Year, Location Organization Responsibilities
1925, Los Angeles, California Committee on Constitutional Rights Los Angeles Bar Association created a Committee on Constitutional Rights to receive complaints about police misconduct.
1931, Nation-wide National Commission on Law Observance and Enforcement U.S. President Herbert Hoover established the National Commission on Law Observance and Enforcement, better known as the Wickersham Commission report on Lawlessness in Law Enforcement recommended creating “some disinterested agency” in each city to help people who had complaints about the police.
1935, New York City, New York Harlem citizens task force New York City, a mayor’s task force recommended a committee of from five to seven Harlem citizens of both races to whom people may make complaint if mistreated by the police.
1948, Washington, D.C. Complaint Review Board (CRB) The first official civilian review board the historically significant innovation, the Complaint Review Board (CRB) was extremely weak and ineffectual.
1958, Philadelphia Police Advisory Board (PAB) The Police Advisory Board (PAB) consisted of a board of citizens who would receive citizen complaints, refer them to the police department for investigation, and then make a recommendation to the police commissioner for action after reviewing the police investigative file.
1960, Nation-wide various organizations the movement for citizen oversight expanded significantly civil rights movement challenged police misconduct nationwide.
1966, New York City expanded Civilian Complaint Review Board(CCRB) Mayor John Lindsay expanded the existing Civilian Complaint Review Board (CCRB); created in 1953 as a purely internal procedure)to include four non-police members, giving it a 4–3 civilian majority.
1970s, Kansas City, Missouri Office of Citizen Complaints Monitored and responded to Citizen Complaints about government misconduct.
1973, Berkeley, California Police Review Commission (PRC) The first oversight agency with independent authority to investigate complaints and Detroit voters created the Board of Police Commissioners (BPC) to govern the police department, and the board established a complaint review process staffed by non-sworn investigators.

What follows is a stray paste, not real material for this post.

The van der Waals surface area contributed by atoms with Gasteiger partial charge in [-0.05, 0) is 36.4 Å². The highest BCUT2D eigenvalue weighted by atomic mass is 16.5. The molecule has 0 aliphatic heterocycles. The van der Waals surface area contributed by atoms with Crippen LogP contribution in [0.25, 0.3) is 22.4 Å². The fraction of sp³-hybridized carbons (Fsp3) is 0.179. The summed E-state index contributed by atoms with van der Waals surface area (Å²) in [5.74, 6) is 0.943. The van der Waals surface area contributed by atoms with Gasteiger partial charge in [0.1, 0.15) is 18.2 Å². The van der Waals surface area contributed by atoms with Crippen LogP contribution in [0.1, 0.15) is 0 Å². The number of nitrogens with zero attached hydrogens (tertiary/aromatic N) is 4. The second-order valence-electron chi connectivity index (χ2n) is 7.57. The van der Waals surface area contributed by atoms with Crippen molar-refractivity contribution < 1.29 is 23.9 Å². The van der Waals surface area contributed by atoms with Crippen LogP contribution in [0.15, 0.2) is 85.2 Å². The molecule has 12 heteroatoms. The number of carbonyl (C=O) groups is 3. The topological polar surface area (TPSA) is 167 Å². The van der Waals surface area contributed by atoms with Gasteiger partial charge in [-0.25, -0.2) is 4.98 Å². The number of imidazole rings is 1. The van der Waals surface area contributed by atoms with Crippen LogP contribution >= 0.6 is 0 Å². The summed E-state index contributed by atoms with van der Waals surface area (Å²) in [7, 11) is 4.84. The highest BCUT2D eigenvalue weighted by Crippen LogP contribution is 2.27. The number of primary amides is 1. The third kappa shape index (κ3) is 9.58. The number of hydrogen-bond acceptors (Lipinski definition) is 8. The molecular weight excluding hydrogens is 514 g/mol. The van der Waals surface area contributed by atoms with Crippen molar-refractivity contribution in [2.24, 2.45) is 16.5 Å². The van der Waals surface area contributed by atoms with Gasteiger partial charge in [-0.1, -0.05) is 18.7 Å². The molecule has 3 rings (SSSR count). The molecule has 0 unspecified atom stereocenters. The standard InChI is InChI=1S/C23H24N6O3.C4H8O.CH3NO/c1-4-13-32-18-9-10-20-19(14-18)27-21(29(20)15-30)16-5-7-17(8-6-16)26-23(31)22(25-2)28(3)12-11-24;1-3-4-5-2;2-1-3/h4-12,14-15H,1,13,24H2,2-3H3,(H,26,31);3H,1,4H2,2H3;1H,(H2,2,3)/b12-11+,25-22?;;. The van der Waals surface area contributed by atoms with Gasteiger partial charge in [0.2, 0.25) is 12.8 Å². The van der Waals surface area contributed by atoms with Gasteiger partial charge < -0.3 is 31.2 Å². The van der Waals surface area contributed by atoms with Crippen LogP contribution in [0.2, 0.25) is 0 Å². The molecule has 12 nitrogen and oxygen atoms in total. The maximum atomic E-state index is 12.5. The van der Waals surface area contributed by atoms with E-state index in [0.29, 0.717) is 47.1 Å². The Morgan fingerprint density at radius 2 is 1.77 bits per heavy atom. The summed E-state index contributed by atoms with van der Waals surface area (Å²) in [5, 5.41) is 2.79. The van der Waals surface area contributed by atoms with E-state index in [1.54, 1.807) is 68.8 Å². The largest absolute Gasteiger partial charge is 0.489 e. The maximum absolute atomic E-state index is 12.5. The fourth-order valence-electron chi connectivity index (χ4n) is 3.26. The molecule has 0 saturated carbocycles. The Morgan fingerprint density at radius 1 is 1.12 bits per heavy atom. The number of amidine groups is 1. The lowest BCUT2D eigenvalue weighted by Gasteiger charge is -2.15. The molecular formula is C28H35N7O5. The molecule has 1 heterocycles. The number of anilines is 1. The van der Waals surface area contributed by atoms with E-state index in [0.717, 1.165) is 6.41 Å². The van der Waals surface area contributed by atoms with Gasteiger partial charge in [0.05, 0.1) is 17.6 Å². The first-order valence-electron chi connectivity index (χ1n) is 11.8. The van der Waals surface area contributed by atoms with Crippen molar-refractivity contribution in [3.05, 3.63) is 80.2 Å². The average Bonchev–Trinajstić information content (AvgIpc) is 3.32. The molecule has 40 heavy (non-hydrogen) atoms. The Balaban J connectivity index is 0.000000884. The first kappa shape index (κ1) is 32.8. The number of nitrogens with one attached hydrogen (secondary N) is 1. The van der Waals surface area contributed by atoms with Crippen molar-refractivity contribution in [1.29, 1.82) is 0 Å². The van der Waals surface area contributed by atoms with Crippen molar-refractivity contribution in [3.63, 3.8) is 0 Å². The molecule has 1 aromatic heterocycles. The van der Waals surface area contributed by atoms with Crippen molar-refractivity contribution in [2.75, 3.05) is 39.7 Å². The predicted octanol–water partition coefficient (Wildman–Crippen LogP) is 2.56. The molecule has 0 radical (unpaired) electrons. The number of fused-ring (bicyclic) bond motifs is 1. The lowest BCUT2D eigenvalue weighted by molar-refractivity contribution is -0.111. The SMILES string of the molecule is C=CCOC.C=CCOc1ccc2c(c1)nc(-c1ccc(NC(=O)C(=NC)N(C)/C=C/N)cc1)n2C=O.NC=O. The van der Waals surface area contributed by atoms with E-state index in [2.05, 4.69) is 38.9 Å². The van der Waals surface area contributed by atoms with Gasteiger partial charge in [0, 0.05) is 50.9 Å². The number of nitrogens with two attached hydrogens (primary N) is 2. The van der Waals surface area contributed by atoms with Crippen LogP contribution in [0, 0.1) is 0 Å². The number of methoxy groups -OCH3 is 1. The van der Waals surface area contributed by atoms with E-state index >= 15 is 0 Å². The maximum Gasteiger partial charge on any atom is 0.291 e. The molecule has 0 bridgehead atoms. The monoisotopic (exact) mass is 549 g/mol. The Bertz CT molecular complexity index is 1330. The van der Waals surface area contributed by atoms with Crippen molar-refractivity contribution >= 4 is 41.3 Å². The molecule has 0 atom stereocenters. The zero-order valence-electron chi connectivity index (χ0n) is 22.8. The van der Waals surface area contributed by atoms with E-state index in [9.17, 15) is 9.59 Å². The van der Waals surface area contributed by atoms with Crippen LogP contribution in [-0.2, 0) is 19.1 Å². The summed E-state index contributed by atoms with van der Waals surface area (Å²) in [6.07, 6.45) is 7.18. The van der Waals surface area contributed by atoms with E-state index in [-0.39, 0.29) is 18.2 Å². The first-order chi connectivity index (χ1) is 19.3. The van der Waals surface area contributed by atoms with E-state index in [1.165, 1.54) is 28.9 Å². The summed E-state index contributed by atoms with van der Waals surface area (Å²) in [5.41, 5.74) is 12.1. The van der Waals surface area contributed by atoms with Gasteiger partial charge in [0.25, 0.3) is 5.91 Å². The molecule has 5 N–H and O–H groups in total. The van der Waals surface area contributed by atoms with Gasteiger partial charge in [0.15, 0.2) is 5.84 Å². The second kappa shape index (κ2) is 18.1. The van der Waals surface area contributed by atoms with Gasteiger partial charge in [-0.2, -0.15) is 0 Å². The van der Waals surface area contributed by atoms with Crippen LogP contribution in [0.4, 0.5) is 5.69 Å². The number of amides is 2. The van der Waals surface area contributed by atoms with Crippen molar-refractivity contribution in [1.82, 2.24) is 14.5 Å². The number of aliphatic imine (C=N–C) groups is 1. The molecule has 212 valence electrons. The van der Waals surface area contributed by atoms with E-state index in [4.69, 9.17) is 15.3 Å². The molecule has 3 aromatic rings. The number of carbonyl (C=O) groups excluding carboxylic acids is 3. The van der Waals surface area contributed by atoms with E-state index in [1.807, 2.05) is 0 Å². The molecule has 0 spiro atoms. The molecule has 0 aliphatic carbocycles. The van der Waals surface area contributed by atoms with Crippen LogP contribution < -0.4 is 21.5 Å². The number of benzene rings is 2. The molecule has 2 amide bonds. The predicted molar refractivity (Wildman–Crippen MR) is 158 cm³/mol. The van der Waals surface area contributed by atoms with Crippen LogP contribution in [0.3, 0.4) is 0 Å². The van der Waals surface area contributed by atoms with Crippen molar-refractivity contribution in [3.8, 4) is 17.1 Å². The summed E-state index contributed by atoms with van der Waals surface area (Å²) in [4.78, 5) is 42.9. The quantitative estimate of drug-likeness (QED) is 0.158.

1985, Nation-wide National Association for Citizen Oversight of Law Enforcement National Association of Citizen Oversight of Law Enforcement and later the National Association for Citizen Over sight of Law Enforcement(NACOLE)was established.

External links[edit]

References[edit]

  1. ^ Marlene K. Rebori (2011) Citizen advisory boards and their influence on local decision-makers, Community Development, 42:1, 84-96, DOI: 10.1080/15575330.2010.505294 [1].
  2. ^ Faleye, Olubunmi, Rani Hoitash, and Udi Hoitash,(2013) "The trouble with too much board oversight." MIT Sloan Review pg.53-56
  3. ^ Rahman, H.Z., & Robinson, M. (2006). Governance and state effectiveness in Asia.IDS Bulletin (37) p. 130–149.
  4. ^ Welcome to citizenoversight.com
  5. ^ Prybil, Lawrence, and Rex Killian.(2014) "Community Benefit Needs Board Oversight" Health Progress pg 90-94.
  6. ^ Webler, Thomas. Fairness and competence in citizen participation: Evaluating models of environmental discourse (1995-01-01) p. 17-33. ISBN 0792-335171.
  7. ^ Prybil, Lawrence, and Rex Killian.(2014) "Community Benefit Needs Board Oversight" Health Progress pg 90-94.
  8. ^ Pelletier, Stephen G.(2014)"High Performing Committees: What Makes Them Work?" Trusteeship pg 8-15.
  9. ^ Denver City Government (2010). Citizen oversight board.
  10. ^ Weitzer R. (2004). Public Opinion on Reforms in Policing. Police Chief.
  11. ^ Citrin, J., & Muste, C. (1999). Trust in government. In J.P.Robinson, P.R. Shaver, & L. Wrightsman (Eds.). Measures of political attitudes (pp. 465–532). New York: Academic.
  12. ^ Faleye, Olubunmi, Rani Hoitash, and Udi Hoitash,(2013) "The trouble with too much board oversight." MIT Sloan Review pg.53-56
  13. ^ Prybil, Lawrence, and Rex Killian.(2014) "Community Benefit Needs Board Oversight" Health Progress pg 90-94.
  14. ^ Faleye, Olubunmi, Rani Hoitash, and Udi Hoitash,(2013) "The trouble with too much board oversight." MIT Sloan Review pg.53-56
  15. ^ Faleye, Olubunmi, Rani Hoitash, and Udi Hoitash,(2013) "The trouble with too much board oversight." MIT Sloan Review pg.53-56
  16. ^ Andrew Goldsmith & Colleen Lewis, eds.,(2000)The History of Citizen Oversight pg.1-10 [2]
  17. ^ Welcome to citizenoversight.com
  18. ^ Prybil, Lawrence, and Rex Killian.(2014) "Community Benefit Needs Board Oversight" Health Progress pg 90-94.
  19. ^ Andrew Goldsmith & Colleen Lewis, eds.,(2000)The History of Citizen Oversight pg.1-10 [3]
  20. ^ Nalla, M. K., & Mamayek, C. (2013). Democratic policing, police accountability, and citizen oversight in Asia: an exploratory study. Police Practice & Research, 14(2), 117-129. doi:10.1080/15614263.2013.767091
  21. ^ Nalla, M. K., & Mamayek, C. (2013). Democratic policing, police accountability, and citizen oversight in Asia: an exploratory study. Police Practice & Research, 14(2), 117-129. doi:10.1080/15614263.2013.767091
  22. ^ Andrew Goldsmith & Colleen Lewis, eds.,(2000)The History of Citizen Oversight pg.1-10 [4]